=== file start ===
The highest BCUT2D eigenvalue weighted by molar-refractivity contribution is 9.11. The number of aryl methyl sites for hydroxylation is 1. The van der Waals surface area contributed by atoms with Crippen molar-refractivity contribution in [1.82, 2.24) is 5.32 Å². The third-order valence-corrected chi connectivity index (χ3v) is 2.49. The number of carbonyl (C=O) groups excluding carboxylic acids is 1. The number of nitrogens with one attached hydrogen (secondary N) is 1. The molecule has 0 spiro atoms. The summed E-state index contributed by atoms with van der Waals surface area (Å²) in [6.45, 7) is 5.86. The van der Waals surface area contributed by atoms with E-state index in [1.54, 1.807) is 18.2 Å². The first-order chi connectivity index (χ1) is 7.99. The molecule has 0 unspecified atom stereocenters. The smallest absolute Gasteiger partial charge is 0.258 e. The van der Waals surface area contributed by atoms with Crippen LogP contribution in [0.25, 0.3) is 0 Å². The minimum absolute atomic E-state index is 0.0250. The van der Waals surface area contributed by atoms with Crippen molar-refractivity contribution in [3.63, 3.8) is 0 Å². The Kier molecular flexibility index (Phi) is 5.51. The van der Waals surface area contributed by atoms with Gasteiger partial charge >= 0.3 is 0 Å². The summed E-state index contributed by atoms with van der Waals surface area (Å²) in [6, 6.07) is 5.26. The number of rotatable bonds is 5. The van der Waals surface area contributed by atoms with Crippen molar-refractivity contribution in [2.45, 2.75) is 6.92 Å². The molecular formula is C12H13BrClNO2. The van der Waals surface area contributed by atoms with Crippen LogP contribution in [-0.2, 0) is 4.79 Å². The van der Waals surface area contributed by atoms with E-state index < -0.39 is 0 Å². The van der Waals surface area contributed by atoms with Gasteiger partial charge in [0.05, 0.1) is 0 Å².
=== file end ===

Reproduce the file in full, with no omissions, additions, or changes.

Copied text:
The highest BCUT2D eigenvalue weighted by molar-refractivity contribution is 9.11. The number of aryl methyl sites for hydroxylation is 1. The van der Waals surface area contributed by atoms with Crippen molar-refractivity contribution in [1.82, 2.24) is 5.32 Å². The third-order valence-corrected chi connectivity index (χ3v) is 2.49. The number of carbonyl (C=O) groups excluding carboxylic acids is 1. The number of nitrogens with one attached hydrogen (secondary N) is 1. The molecule has 0 spiro atoms. The summed E-state index contributed by atoms with van der Waals surface area (Å²) in [6.45, 7) is 5.86. The van der Waals surface area contributed by atoms with E-state index in [1.54, 1.807) is 18.2 Å². The first-order chi connectivity index (χ1) is 7.99. The molecule has 0 unspecified atom stereocenters. The smallest absolute Gasteiger partial charge is 0.258 e. The van der Waals surface area contributed by atoms with Crippen LogP contribution in [0.25, 0.3) is 0 Å². The minimum absolute atomic E-state index is 0.0250. The van der Waals surface area contributed by atoms with Crippen molar-refractivity contribution in [3.63, 3.8) is 0 Å². The Kier molecular flexibility index (Phi) is 5.51. The van der Waals surface area contributed by atoms with Gasteiger partial charge >= 0.3 is 0 Å². The summed E-state index contributed by atoms with van der Waals surface area (Å²) in [6, 6.07) is 5.26. The number of rotatable bonds is 5. The van der Waals surface area contributed by atoms with Crippen molar-refractivity contribution in [2.45, 2.75) is 6.92 Å². The molecular formula is C12H13BrClNO2. The van der Waals surface area contributed by atoms with Crippen LogP contribution in [-0.2, 0) is 4.79 Å². The van der Waals surface area contributed by atoms with E-state index < -0.39 is 0 Å². The van der Waals surface area contributed by atoms with Gasteiger partial charge in [0.05, 0.1) is 0 Å².